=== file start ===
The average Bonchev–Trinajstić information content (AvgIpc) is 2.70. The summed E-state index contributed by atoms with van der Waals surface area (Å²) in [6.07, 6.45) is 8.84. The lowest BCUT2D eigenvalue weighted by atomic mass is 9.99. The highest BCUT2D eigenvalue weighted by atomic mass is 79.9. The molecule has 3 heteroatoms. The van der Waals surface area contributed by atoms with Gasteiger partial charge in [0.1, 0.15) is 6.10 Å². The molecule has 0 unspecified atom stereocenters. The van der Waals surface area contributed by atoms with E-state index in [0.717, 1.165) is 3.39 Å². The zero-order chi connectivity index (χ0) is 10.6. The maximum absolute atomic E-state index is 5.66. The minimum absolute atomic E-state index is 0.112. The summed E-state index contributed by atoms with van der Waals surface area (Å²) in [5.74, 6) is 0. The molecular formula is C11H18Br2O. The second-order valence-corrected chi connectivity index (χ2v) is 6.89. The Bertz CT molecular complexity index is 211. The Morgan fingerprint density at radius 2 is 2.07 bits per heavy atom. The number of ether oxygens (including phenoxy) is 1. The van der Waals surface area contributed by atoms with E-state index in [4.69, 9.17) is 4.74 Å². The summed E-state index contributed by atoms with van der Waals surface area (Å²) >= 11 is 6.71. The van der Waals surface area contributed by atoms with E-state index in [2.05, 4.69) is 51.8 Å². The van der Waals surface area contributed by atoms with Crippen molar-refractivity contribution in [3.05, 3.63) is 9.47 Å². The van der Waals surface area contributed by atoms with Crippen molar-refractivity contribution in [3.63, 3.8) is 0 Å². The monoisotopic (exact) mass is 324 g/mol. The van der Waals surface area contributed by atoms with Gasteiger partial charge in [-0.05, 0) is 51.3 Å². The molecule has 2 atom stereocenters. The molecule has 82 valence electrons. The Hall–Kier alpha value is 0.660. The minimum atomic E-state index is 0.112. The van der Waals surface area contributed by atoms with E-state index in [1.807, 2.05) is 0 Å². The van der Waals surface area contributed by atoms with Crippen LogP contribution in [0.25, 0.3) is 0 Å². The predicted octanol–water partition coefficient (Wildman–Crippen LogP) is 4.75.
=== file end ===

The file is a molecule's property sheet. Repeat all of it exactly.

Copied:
The average Bonchev–Trinajstić information content (AvgIpc) is 2.70. The summed E-state index contributed by atoms with van der Waals surface area (Å²) in [6.07, 6.45) is 8.84. The lowest BCUT2D eigenvalue weighted by atomic mass is 9.99. The highest BCUT2D eigenvalue weighted by atomic mass is 79.9. The molecule has 3 heteroatoms. The van der Waals surface area contributed by atoms with Gasteiger partial charge in [0.1, 0.15) is 6.10 Å². The molecule has 0 unspecified atom stereocenters. The van der Waals surface area contributed by atoms with E-state index in [0.717, 1.165) is 3.39 Å². The zero-order chi connectivity index (χ0) is 10.6. The maximum absolute atomic E-state index is 5.66. The minimum absolute atomic E-state index is 0.112. The summed E-state index contributed by atoms with van der Waals surface area (Å²) in [5.74, 6) is 0. The molecular formula is C11H18Br2O. The second-order valence-corrected chi connectivity index (χ2v) is 6.89. The Bertz CT molecular complexity index is 211. The Morgan fingerprint density at radius 2 is 2.07 bits per heavy atom. The number of ether oxygens (including phenoxy) is 1. The van der Waals surface area contributed by atoms with E-state index in [4.69, 9.17) is 4.74 Å². The summed E-state index contributed by atoms with van der Waals surface area (Å²) >= 11 is 6.71. The van der Waals surface area contributed by atoms with E-state index in [2.05, 4.69) is 51.8 Å². The van der Waals surface area contributed by atoms with Crippen molar-refractivity contribution in [3.05, 3.63) is 9.47 Å². The van der Waals surface area contributed by atoms with Crippen molar-refractivity contribution in [3.63, 3.8) is 0 Å². The monoisotopic (exact) mass is 324 g/mol. The van der Waals surface area contributed by atoms with Gasteiger partial charge in [-0.05, 0) is 51.3 Å². The molecule has 2 atom stereocenters. The molecule has 82 valence electrons. The Hall–Kier alpha value is 0.660. The minimum atomic E-state index is 0.112. The van der Waals surface area contributed by atoms with E-state index in [1.807, 2.05) is 0 Å². The van der Waals surface area contributed by atoms with Crippen LogP contribution in [0.25, 0.3) is 0 Å². The predicted octanol–water partition coefficient (Wildman–Crippen LogP) is 4.75.